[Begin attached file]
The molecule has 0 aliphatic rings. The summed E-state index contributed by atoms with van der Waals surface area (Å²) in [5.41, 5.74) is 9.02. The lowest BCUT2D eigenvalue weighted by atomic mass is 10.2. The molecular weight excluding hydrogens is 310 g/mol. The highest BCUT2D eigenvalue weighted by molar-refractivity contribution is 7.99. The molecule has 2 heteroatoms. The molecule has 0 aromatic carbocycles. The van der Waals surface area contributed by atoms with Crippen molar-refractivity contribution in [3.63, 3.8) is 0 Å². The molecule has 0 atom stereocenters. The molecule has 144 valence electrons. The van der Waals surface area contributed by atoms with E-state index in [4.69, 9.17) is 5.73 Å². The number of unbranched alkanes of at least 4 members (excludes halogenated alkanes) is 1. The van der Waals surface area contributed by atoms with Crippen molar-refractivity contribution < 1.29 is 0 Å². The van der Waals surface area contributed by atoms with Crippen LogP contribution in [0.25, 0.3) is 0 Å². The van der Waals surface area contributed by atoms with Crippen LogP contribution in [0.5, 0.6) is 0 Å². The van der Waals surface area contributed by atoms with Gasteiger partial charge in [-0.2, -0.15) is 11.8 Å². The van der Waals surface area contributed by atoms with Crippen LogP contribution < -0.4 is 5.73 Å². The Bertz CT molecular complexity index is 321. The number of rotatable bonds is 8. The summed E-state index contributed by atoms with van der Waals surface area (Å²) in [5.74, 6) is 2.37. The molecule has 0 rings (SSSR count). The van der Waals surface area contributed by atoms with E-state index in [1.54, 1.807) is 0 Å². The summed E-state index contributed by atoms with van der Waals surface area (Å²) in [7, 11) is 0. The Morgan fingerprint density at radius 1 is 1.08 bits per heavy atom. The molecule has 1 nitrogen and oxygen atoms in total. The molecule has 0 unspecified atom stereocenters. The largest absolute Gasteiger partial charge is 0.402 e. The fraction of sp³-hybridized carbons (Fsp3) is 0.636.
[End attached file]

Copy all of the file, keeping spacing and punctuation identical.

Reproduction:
The molecule has 0 aliphatic rings. The summed E-state index contributed by atoms with van der Waals surface area (Å²) in [5.41, 5.74) is 9.02. The lowest BCUT2D eigenvalue weighted by atomic mass is 10.2. The molecular weight excluding hydrogens is 310 g/mol. The highest BCUT2D eigenvalue weighted by molar-refractivity contribution is 7.99. The molecule has 2 heteroatoms. The molecule has 0 aromatic carbocycles. The van der Waals surface area contributed by atoms with Crippen molar-refractivity contribution in [3.63, 3.8) is 0 Å². The molecule has 0 atom stereocenters. The molecule has 144 valence electrons. The van der Waals surface area contributed by atoms with E-state index in [4.69, 9.17) is 5.73 Å². The number of unbranched alkanes of at least 4 members (excludes halogenated alkanes) is 1. The van der Waals surface area contributed by atoms with Crippen molar-refractivity contribution < 1.29 is 0 Å². The van der Waals surface area contributed by atoms with Crippen LogP contribution in [0.25, 0.3) is 0 Å². The van der Waals surface area contributed by atoms with Crippen LogP contribution in [0.5, 0.6) is 0 Å². The van der Waals surface area contributed by atoms with Gasteiger partial charge in [-0.2, -0.15) is 11.8 Å². The van der Waals surface area contributed by atoms with Crippen LogP contribution < -0.4 is 5.73 Å². The Bertz CT molecular complexity index is 321. The number of rotatable bonds is 8. The summed E-state index contributed by atoms with van der Waals surface area (Å²) in [5.74, 6) is 2.37. The molecule has 0 rings (SSSR count). The van der Waals surface area contributed by atoms with E-state index in [1.54, 1.807) is 0 Å². The summed E-state index contributed by atoms with van der Waals surface area (Å²) in [7, 11) is 0. The Morgan fingerprint density at radius 1 is 1.08 bits per heavy atom. The molecule has 1 nitrogen and oxygen atoms in total. The molecule has 0 unspecified atom stereocenters. The largest absolute Gasteiger partial charge is 0.402 e. The fraction of sp³-hybridized carbons (Fsp3) is 0.636.